Earlier this summer, I blogged about how Calvert called on companies and investors to take more tangible steps in addressing racial inequities. SSGA is also pushing for more change and yesterday, the asset manager posted a letter from its Global Chief Investment Officer specifying SSGA’s expectations for public companies relating to diversity, strategy, goals & disclosure. Many companies disclose some of this information and if companies haven’t starting thinking about disclosure on these issues, this call from SSGA, one of the largest asset managers, might be the nudge that starts the ball rolling.
Addressed to board chairs, the letter says ongoing issues of racial equity have led SSGA to focus on ways racial and ethnic diversity impacts the asset manager as an investor. The letter says that starting in 2021, SSGA is asking companies to disclose more information relating to diversity and it breaks this information into five key areas. SSGA plans to cover these topics in engagement conversations and the letter says engagement is SSGA’s primary tool to understand a company’s plan and how the board carries out its oversight role – but for companies that don’t meet the asset manager’s expectations, it says SSGA is prepared to use its proxy voting authority to hold companies accountable. Here are SSGA’s five key areas for which it’s asking for more diversity disclosure:
Strategy: Articulate what role diversity plays in the firm’s broader human capital management practices and long-term strategy
Goals: Describe what diversity goals exist, how these goals contribute to the firm’s overall strategy, and how these goals are managed and progressing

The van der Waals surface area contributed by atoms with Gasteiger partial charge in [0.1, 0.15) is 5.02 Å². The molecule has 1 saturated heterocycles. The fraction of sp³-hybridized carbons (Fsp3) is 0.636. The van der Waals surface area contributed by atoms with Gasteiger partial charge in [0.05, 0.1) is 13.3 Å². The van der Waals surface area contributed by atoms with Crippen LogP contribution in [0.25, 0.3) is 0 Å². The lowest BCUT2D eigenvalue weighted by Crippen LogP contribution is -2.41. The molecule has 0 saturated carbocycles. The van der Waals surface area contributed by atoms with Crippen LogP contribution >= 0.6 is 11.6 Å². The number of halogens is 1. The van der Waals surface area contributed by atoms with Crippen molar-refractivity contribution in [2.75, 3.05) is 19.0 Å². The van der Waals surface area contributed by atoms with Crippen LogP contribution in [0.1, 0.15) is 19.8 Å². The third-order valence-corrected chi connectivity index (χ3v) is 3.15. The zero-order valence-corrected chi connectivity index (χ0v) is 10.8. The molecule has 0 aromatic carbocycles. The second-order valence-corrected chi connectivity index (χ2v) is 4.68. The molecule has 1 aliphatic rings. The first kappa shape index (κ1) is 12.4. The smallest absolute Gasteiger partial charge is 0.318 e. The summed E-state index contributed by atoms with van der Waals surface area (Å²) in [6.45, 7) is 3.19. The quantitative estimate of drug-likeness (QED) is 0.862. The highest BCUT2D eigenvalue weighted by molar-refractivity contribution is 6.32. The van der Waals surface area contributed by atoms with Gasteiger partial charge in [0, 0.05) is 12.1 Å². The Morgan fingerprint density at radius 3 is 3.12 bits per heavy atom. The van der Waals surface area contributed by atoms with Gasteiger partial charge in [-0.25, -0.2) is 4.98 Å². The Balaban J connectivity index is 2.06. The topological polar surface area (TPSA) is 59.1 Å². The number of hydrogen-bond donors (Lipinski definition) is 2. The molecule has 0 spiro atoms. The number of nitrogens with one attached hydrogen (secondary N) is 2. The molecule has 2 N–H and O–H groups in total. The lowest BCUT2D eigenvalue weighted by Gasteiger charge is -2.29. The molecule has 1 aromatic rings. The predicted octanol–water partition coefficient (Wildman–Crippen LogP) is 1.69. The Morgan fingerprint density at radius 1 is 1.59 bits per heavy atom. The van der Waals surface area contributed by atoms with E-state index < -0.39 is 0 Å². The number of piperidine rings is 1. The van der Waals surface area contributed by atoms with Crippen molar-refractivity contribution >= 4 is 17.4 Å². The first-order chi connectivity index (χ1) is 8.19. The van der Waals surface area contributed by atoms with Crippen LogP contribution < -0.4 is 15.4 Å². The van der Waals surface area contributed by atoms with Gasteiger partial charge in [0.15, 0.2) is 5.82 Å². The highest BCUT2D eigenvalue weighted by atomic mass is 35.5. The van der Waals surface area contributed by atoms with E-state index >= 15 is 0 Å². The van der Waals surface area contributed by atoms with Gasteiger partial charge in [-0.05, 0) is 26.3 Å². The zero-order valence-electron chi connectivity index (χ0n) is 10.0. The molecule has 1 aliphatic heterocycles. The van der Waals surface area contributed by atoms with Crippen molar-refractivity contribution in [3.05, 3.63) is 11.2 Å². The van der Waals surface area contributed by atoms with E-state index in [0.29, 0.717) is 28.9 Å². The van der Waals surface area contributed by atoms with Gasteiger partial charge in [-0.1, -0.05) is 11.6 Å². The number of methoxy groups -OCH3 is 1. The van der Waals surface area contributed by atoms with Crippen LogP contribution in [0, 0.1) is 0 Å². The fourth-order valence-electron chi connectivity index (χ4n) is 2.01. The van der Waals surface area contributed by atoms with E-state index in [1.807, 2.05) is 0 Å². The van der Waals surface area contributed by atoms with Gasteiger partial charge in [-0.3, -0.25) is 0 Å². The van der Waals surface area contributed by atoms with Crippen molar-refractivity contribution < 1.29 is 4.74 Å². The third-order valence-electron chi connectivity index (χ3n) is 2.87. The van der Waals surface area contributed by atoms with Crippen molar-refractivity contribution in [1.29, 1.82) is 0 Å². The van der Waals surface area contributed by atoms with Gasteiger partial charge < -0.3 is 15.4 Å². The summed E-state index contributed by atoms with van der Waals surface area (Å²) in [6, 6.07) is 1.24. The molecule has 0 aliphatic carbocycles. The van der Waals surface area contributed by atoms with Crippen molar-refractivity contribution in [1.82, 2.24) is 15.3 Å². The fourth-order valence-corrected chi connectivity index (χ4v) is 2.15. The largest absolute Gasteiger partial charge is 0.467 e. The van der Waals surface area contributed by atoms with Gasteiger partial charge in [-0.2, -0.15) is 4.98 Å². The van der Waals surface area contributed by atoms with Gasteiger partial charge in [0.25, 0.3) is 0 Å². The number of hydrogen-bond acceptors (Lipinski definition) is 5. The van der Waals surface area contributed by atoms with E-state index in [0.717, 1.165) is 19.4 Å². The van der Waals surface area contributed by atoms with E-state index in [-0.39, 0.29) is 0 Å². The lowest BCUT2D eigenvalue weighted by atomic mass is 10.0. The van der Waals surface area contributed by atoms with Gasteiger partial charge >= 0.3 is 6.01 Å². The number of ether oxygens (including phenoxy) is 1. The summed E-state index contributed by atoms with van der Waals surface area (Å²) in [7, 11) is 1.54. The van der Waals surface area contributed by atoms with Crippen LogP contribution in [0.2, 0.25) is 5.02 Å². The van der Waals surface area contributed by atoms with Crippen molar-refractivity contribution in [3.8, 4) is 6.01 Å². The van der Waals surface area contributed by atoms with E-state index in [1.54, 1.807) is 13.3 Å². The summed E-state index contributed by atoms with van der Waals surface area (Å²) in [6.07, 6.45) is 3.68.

Metrics: Provide measures of the diversity of the firm’s global employee base and board, such as by disclosing EEO-1 data (or data based on that framework) and at the board level, by disclosing diversity characteristics, including the racial and ethnic make-up of the board
Board: Articulate goals and strategy related to racial and ethnic representation at the board level, including how the board reflects the diversity of the company’s workforce, community, customers and other key stakeholders
Board Oversight: Describe how the board executes its oversight role in diversity and inclusion
SEC Approves NYSE “Direct Listings” Proposal!
It’s been a busy week and late Wednesday, the SEC issued an order giving the go ahead to the NYSE on its “Direct Listings” proposal. This will allow companies to sell newly issued primary shares on its own behalf into the opening trade and offers an alternative to the traditional underwritten IPO, providing a more cost-effective means to access capital. Some may recall the NYSE amended the proposal twice after the SEC initially rejected the proposal last December.
The SEC’s order states that “after careful review, the Commission finds that the proposed rule change, as modified by Amendment No. 2, is consistent with the requirements of the Exchange Act and the rules and regulations thereunder applicable to a national securities exchange.” Last November when the proposal was originally filed, some expressed concern about investor protection issues when not using the traditional IPO process, but the SEC’s order includes discussion rejecting that concern.
For those wondering about Nasdaq, Reuters reported that Nasdaq filed a similar proposal with the SEC earlier in the week. To help members stay up to date on these developments, we’ll be posting memos in our “Direct Listings” Practice Area.
SEC’s Filing Fees: Going Down Nearly 16% on October 1st!
Earlier this week, the SEC issued this fee advisory that sets the filing fees for registration statements for 2021. Right now, the filing fee rate for Securities Act registration statements is $129.80 per million (the same rate applies under Sections 13(e) and 14(g)). Under the SEC’s new order, the rate will decrease to $109.10 per million, a 15.9% decrease.
Last year, the rates went up a little over 7% so it’s nice to see the rates turn the other direction. As noted in the SEC’s order, the new fees will go into effect on October 1st as mandated by Dodd-Frank – which is a departure from back in the day when the new rate didn’t become effective until five days after the date of enactment of the SEC’s appropriation for the new year – which often was delayed well beyond the October 1st start of the government’s fiscal year as Congress and the President battled over the government’s budget.
– Lynn Jokela